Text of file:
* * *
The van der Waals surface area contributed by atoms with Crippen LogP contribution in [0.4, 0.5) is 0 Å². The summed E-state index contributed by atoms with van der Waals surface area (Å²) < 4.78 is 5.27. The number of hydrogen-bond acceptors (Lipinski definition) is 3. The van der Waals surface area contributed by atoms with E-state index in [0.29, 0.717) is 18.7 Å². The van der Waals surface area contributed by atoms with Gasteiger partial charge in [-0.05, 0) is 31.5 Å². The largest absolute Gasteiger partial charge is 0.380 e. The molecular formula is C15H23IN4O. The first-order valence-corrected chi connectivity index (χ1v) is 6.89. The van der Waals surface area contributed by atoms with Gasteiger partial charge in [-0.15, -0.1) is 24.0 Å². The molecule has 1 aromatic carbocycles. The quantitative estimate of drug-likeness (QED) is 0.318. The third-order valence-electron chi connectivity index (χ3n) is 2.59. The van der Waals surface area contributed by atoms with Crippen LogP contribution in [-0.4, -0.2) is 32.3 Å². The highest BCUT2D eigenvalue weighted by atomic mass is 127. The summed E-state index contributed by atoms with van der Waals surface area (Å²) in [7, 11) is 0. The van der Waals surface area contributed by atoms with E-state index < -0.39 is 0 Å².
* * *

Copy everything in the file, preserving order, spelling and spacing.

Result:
The van der Waals surface area contributed by atoms with Crippen LogP contribution in [0.4, 0.5) is 0 Å². The summed E-state index contributed by atoms with van der Waals surface area (Å²) < 4.78 is 5.27. The number of hydrogen-bond acceptors (Lipinski definition) is 3. The van der Waals surface area contributed by atoms with E-state index in [0.29, 0.717) is 18.7 Å². The van der Waals surface area contributed by atoms with Gasteiger partial charge in [-0.05, 0) is 31.5 Å². The largest absolute Gasteiger partial charge is 0.380 e. The molecular formula is C15H23IN4O. The first-order valence-corrected chi connectivity index (χ1v) is 6.89. The van der Waals surface area contributed by atoms with Gasteiger partial charge in [-0.15, -0.1) is 24.0 Å². The molecule has 1 aromatic carbocycles. The quantitative estimate of drug-likeness (QED) is 0.318. The third-order valence-electron chi connectivity index (χ3n) is 2.59. The van der Waals surface area contributed by atoms with Crippen LogP contribution in [-0.4, -0.2) is 32.3 Å². The highest BCUT2D eigenvalue weighted by atomic mass is 127. The summed E-state index contributed by atoms with van der Waals surface area (Å²) in [7, 11) is 0. The van der Waals surface area contributed by atoms with E-state index < -0.39 is 0 Å².